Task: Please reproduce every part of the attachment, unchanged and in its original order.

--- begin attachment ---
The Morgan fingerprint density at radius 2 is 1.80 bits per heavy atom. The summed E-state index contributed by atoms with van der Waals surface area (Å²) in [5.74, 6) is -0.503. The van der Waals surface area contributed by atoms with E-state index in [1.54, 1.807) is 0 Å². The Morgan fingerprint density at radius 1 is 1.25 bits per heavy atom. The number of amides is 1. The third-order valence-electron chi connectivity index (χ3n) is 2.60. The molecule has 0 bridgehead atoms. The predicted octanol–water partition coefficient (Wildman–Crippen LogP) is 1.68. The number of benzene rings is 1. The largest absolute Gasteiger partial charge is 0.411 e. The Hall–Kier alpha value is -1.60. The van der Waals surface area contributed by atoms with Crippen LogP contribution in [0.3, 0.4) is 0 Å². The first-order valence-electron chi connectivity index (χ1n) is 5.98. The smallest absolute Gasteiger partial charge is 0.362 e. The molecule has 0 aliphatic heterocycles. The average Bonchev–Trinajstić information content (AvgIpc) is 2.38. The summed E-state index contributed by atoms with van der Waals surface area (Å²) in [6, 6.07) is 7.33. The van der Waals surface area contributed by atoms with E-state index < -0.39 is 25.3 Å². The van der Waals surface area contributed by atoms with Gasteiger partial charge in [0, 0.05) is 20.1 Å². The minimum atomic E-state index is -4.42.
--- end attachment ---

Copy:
The Morgan fingerprint density at radius 2 is 1.80 bits per heavy atom. The summed E-state index contributed by atoms with van der Waals surface area (Å²) in [5.74, 6) is -0.503. The van der Waals surface area contributed by atoms with E-state index in [1.54, 1.807) is 0 Å². The Morgan fingerprint density at radius 1 is 1.25 bits per heavy atom. The number of amides is 1. The third-order valence-electron chi connectivity index (χ3n) is 2.60. The molecule has 0 bridgehead atoms. The predicted octanol–water partition coefficient (Wildman–Crippen LogP) is 1.68. The number of benzene rings is 1. The largest absolute Gasteiger partial charge is 0.411 e. The Hall–Kier alpha value is -1.60. The van der Waals surface area contributed by atoms with Crippen LogP contribution in [0.3, 0.4) is 0 Å². The first-order valence-electron chi connectivity index (χ1n) is 5.98. The smallest absolute Gasteiger partial charge is 0.362 e. The molecule has 0 aliphatic heterocycles. The average Bonchev–Trinajstić information content (AvgIpc) is 2.38. The summed E-state index contributed by atoms with van der Waals surface area (Å²) in [6, 6.07) is 7.33. The van der Waals surface area contributed by atoms with E-state index < -0.39 is 25.3 Å². The van der Waals surface area contributed by atoms with Gasteiger partial charge in [0, 0.05) is 20.1 Å². The minimum atomic E-state index is -4.42.